Fractional skin resurfacing using the carbon dioxide (CO2) laser for acne scars was approved by the FDA in 2007, and has since become one of the go-to treatments for acne scars. However I have seen many patients who have done multiple sessions of fractional CO2 laser treatment for acne scars with minimal results. Why is this so?
Factors that affect the effectiveness of treatment
The intensity of the laser – more aggressive settings will yield better results. But that also means higher risks, such as post inflammatory hyperpigmentation, and longer downtime. It is therefore important to speak to your doctor to establish a clear understanding of what you want to achieve and what kind of risks you are willing to take.
The age of the scar – older scars are more refractory to treatment. In general I find that scars that are less than 1 year old respond better to treatments.
The type of scar – atrophic acne scars can be broadly classified into ice pick, boxcar and rolling, and each type of scar should be treated differently. A blanket treatment with fractional laser resurfacing will not give you the best possible results.  Hypertrophic acne scars or acne pigment scar marks will not be covered in this article.
Types of acne scar
Choice of treatment
Fractional laser resurfacing (CO2/ Erbium) – treats a fraction of the skin surface with intervening zones of untreated skin. This helps with faster healing of the skin, and reduces total downtime compared to full ablative laser resurfacing. Downtime is usually between 4 to 7 days and treatment interval is between 4 to 6 weeks.
Fractional radiofrequency microneedling – uses fine needles to heat the dermis of the skin and promotes collagen remodelling. This helps with skin tightening, wrinkle reduction and acne scars. The risk of post inflammatory hyperpigmentation (PIH) is also reduced compared to fractional laser resurfacing, making it the treatment of choice for darker skin types. Downtime is usually between 3 to 5 days and treatment interval is between 4 to 6 weeks.
Chemical peel (TCA peel/ TCA cross) – uses chemicals to achieve controlled destruction of surface skin followed by skin regeneration. TCA cross is a special way of using extremely high concentration of TCA to treat deep and narrow scars. Downtime is usually between 5 to 7 days and treatment interval is between 4 to 6 weeks.
4. Subcision with filler – uses special blades or blunt cannula to manually break the fibrous attachments holding the scars down. Fillers can be injected during the treatment to prevent the fibrous attachments from re-attaching. My preference is to use a collagen stimulating filler such as Radiesse. Downtime is usually between 3 to 5 days.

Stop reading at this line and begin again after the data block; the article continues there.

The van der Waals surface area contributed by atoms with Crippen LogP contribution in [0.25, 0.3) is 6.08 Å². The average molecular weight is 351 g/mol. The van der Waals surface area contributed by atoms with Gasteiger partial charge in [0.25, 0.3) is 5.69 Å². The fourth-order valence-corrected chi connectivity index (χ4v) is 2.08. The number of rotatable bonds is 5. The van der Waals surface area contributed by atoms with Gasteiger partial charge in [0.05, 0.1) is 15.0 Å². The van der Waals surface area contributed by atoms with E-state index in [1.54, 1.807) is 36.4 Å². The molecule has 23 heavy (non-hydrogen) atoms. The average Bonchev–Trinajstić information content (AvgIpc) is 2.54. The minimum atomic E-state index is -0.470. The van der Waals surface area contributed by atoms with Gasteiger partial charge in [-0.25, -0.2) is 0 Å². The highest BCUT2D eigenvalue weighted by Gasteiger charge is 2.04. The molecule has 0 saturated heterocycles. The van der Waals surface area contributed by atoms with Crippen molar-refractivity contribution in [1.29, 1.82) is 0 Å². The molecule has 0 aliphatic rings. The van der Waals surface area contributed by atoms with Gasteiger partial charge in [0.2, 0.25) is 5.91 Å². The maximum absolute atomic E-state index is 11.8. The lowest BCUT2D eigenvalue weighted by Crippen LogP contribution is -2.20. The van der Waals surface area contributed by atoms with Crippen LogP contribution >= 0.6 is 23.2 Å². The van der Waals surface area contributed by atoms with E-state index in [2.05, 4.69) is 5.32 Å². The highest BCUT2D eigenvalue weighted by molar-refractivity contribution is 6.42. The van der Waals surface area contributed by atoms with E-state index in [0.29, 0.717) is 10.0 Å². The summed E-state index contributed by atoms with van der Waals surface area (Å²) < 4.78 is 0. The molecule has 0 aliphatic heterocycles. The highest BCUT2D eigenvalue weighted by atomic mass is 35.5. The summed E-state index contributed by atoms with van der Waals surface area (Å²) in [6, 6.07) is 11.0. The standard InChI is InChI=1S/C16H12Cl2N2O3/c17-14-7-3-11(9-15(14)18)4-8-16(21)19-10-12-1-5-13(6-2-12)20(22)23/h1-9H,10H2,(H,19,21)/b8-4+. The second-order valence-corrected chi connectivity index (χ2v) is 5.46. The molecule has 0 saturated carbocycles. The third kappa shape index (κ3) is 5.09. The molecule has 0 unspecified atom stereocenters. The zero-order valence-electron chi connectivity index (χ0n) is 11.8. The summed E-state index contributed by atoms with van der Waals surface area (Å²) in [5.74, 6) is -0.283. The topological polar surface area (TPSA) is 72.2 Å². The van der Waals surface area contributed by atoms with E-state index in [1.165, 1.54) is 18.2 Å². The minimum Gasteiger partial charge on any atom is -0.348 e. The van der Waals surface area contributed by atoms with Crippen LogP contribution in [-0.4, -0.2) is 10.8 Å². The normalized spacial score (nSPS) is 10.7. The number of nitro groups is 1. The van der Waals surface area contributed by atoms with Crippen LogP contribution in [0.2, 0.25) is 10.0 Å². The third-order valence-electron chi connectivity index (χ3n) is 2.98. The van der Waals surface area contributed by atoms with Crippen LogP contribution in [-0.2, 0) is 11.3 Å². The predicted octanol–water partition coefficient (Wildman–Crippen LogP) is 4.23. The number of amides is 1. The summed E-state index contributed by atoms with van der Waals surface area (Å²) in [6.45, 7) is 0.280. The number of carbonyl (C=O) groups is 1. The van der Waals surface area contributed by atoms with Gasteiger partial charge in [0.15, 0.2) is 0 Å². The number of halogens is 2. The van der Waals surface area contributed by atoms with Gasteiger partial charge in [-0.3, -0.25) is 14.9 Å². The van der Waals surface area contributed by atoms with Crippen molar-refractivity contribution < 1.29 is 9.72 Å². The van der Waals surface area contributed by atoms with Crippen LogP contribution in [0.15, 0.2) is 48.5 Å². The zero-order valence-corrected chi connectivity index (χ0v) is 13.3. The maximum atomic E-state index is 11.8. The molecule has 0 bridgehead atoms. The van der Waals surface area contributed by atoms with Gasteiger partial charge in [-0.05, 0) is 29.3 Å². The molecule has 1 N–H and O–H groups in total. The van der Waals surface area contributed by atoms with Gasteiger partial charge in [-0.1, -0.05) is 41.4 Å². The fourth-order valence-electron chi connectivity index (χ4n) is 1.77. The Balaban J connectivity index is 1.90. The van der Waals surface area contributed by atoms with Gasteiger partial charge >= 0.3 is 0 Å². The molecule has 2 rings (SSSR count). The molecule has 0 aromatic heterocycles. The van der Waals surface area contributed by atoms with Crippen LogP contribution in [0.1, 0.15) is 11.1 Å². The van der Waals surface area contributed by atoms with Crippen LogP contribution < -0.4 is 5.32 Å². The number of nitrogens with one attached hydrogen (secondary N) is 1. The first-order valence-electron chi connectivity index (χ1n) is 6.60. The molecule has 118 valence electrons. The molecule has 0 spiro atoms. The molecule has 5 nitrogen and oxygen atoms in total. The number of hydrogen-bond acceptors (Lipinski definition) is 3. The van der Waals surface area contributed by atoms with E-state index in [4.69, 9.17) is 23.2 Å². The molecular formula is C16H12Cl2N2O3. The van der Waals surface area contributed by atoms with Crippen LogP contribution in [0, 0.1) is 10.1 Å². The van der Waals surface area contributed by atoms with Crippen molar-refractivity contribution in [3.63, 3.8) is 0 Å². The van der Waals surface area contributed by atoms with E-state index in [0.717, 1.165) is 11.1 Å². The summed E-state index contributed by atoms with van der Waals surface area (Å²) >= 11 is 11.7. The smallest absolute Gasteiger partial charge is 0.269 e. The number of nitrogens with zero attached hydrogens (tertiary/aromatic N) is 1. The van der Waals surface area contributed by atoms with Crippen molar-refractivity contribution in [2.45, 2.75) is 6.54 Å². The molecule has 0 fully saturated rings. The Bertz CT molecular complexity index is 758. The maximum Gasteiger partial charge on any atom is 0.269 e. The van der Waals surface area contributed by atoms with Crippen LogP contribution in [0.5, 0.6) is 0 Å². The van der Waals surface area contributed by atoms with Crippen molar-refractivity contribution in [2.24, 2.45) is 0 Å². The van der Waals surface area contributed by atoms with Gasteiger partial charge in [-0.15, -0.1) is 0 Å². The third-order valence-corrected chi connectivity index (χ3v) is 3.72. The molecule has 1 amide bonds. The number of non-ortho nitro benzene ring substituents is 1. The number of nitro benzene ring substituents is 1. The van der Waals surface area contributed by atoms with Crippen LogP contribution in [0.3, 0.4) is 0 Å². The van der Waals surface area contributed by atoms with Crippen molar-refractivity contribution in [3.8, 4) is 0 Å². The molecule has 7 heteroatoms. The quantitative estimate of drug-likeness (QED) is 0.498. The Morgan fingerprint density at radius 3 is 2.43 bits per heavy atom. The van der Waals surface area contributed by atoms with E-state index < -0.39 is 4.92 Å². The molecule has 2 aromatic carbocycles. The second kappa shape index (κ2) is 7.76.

Matching scars to treatment
In general, the different types of acne scars can be treated with the following methods of treatment to yield the best results:
My preferred method of treatment is to treat the deep scars first, using TCA cross/ fractional RF microneedling, followed by the release of any tethered rolling scars using manual subcision with injectable filler. Once the scars are shallower, skin resurfacing procedures like fractional lasers and TCA peels can be performed. Post treatment aftercare is equally important to ensure good skin recovery and reduce risks from treatments.
Other complementary treatments can also be performed to further enhance the appearance of scars:
Rejuran healer and hyaluronic acid skin booster – helps with skin repair and hydration
High intensity focused ultrasound (HIFU) and radiofrequency (RF) – provides a skin tightening effect and stimulates collagen production.
Everyone is unique and so are their scars. Customised treatment according to scar type is the key to ensuring the best results from any treatment. Lastly, improvement takes time so be patient!
Disclaimer: The material contained in this is for informational purposes only and do not constitute medical advice. The content is not intended to be a substitute for doctor’s advice, diagnosis, or treatment.
Disclaimer: The material contained in this is for informational purposes only and do not constitute medical advice. The content is not intended to be a substitute for doctor's advice, diagnosis, or treatment.